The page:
In Africa Dances Gorer takes the reader on an odyssey across West Africa, in the company of one of the great black ballet stars of 1930s Paris. It is a devastating critique of colonial rule, which is shown to be destroying African society just as effectively as Christian missionaries undermine indigenous morality.
Africa Dances captures the rich physical and psychological detail of African village life – from food and architecture to dance and magic. Gorer witnesses men diving for three-quarters of an hour without coming up for breath, witch-doctors conjuring thunderstorms out of clear blue skies, and chameleon fetishists whose skin changes from a dirty white to almost black. This is a place where if you believe, you can.
‘Extraordinary ... one of the most remarkable travel books of our time.’ - Sunday Times
‘A book I could not put down from the first page to the last.’ - Daily Telegraph
Format: 296pp demi pb
Place: West Africa
Africa Dances, which was first published by Faber and Faber in 1935, was pivotal to the life and career of Geoffrey Gorer. Born in London in 1905, he was educated at Charterhouse and at Jesus College, Cambridge, broken by an interlude at the Sorbonne from 1922–3. He graduated from Cambridge in 1927 with a degree in classics and modern languages. Over the next six years Gorer directed his precocious talents into creative writing, producing a picaresque novel, a number of unperformed plays as well as an impressive body of correspondence with such leading literary figures as Edith Sitwell and W. H. Auden. His first published work, The Revolutionary Ideas of the Marquis de Sade, came out in 1934. In this same buoyant year he made a first visit to Morocco and returning via Paris, stopped off for a few days with his friend, Pavel Tchelitchew. As the Introductory chapter relates, a chance conversation with Tchelitchew’s friend Féral Benga led directly to Gorer joining him on a three-month trip across West Africa, the basis ofAfrica Dances.
The book was a very considerable critical and financial success. As Cecil Roberts wrote in the Daily Telegraph, "He has made one of the most singular journeys of modern times, and he has given us a book which opens a window on a world that most of us hardly realise exists...There are no reservations in this astonishing book. Sex, religion, politics, the negro conception of life contrasted with the white man’s, the place of fetish and magic, wrestling, dancing and marriage...A book I could not put down from the first page to the last." It was also one of the most searing criticisms of the bleak reality of French colonialism to have ever been published. Although Geoffrey Gorer, with the manners of his class, would later try to deprecate this work, he always acknowledged the great effect which it had on his career. The success of Africa Dances provided him with willing publishers and in quick succession he wrote Bali and Angkor, Hot Strip Tease and a satirical novel, Nobody Talks Politics.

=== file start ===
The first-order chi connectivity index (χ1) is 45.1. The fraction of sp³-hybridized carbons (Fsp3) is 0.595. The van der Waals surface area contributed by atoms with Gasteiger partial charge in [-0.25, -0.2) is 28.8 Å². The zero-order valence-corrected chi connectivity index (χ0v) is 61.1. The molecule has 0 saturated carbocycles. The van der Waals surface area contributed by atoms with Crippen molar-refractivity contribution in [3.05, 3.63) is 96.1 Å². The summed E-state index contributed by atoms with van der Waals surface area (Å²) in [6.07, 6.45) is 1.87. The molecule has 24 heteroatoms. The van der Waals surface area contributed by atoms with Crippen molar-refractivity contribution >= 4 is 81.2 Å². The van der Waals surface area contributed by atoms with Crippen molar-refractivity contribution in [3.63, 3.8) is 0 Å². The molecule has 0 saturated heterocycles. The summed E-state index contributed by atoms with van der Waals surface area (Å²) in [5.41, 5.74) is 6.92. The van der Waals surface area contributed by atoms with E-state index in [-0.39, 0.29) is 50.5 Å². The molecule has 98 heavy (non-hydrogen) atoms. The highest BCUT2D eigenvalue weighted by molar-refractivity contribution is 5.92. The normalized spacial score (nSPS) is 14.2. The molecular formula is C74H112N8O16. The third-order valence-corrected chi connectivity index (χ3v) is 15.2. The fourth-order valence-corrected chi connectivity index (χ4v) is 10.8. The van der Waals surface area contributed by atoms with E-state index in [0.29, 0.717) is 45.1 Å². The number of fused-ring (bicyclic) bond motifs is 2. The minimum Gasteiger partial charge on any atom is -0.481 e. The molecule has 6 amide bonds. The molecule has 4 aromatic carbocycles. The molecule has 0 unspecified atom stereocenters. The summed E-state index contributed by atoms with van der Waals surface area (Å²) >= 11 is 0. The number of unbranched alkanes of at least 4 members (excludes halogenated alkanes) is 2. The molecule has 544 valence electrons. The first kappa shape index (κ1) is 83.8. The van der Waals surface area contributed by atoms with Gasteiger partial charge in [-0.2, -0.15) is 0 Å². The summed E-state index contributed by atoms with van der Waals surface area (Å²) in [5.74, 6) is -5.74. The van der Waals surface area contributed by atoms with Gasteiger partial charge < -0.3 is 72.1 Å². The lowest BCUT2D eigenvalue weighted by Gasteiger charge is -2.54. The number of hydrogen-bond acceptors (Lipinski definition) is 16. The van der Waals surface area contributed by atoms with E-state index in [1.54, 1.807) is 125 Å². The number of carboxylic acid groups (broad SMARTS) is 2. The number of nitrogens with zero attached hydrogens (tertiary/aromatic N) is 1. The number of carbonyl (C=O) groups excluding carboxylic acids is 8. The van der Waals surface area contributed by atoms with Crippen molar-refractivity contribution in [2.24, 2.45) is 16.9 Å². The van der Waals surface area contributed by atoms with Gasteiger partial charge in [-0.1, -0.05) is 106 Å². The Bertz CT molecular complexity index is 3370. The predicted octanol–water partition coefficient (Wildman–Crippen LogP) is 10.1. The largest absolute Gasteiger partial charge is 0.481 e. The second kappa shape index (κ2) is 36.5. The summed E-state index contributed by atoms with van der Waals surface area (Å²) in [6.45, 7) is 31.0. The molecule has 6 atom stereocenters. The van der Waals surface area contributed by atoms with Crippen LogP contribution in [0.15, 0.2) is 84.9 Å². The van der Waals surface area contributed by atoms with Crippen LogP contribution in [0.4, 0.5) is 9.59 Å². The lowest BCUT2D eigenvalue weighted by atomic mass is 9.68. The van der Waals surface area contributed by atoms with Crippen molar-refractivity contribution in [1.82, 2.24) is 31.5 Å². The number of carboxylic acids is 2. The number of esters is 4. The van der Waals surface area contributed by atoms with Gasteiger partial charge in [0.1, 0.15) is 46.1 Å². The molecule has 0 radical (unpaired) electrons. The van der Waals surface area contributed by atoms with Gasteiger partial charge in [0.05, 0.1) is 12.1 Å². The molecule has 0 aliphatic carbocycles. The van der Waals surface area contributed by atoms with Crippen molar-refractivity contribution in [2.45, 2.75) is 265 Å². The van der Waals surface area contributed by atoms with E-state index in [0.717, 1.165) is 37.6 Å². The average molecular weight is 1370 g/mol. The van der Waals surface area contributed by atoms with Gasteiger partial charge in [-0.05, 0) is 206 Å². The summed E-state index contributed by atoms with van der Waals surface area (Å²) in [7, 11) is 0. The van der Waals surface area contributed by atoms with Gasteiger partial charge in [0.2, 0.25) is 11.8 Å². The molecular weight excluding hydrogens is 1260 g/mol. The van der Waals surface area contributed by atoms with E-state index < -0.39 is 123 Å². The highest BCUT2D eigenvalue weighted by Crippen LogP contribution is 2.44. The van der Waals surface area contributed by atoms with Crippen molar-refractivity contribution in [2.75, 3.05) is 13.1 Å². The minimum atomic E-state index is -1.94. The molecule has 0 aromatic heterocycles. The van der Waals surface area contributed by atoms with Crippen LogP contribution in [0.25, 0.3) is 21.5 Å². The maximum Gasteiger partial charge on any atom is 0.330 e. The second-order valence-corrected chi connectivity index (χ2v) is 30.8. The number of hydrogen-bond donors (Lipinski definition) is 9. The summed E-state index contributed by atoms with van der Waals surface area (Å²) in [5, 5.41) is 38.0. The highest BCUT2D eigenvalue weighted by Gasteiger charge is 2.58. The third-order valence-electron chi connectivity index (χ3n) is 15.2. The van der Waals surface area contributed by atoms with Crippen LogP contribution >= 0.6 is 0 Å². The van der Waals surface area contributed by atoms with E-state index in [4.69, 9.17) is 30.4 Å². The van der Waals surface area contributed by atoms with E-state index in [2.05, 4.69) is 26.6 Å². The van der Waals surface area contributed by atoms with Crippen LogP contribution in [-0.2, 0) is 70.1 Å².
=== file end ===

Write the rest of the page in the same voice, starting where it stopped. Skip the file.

Africa Dances also brought him to the attention of a number of leading anthropologists, in particular Margaret Mead of the American National Museum of Natural History, Ruth Benedict of Columbia University and John Dollard of Yale University, who began to take an active interest in his career. In 1935–6 they educated him in the methodology and theoretical background of their discipline. At the end of 1936 he landed in India, where another fan of Africa Dances, Major Morris of the Gurkha Rifles, used his influence with the Maharajah of Sikkim to enable Geoffrey Gorer to study a totally isolated Himalayan people, the Lepchas. Having acclimatised and studied their language, he lived in the village of Zongu during March, April and May 1937 and turned the experience into one of the classic studies of anthropology,Himalayan Village. Unfortunately it was to be his last major field trip, for he contracted a rare tropical disease – sprue – as well as fracturing his backbone in a bad rock fall.
During the Second World War he worked for the British Embassy in Washington advising them on propaganda issues as well as studying behaviourism under Clark Hull at Yale. He combined both interests in his study of Japanese Character Structure and Propaganda (1941), which in the author’s own words had ‘a quite fantastic circulation and influence’. Later he collaborated on a book-length study of a schizophrenic youth, Tom Malden, and undertook further investigations of national character: The Americans (1948) followed by The People of Russia – produced in collaboration with a psychologist, John Rickman.
In 1950 he returned to England and bought a small seventeenth century manor house near Haywards Heath in Sussex, an elegant sanctum where he wrote three substantial studies of English culture Exploring English Culture (1955), Death, Grief and Mourning in Contemporary Britain (1965) and Sex and Marriage in England Today (1971)) and a steady stream of reviews and articles. Always professional, liberal and humane, he could also be waspish and self-deprecating. He accused himself of ‘sloth’, which was probably no more than a code word for the private wealth which removed him from the need to aggressively earn an income from his writing or keep hold of a professional salaried post. In 1976, after his 70th birthday, he stopped writing books though he remained an active correspondent. He became evermore devoted to his garden and died in May 1985 at the age of eighty.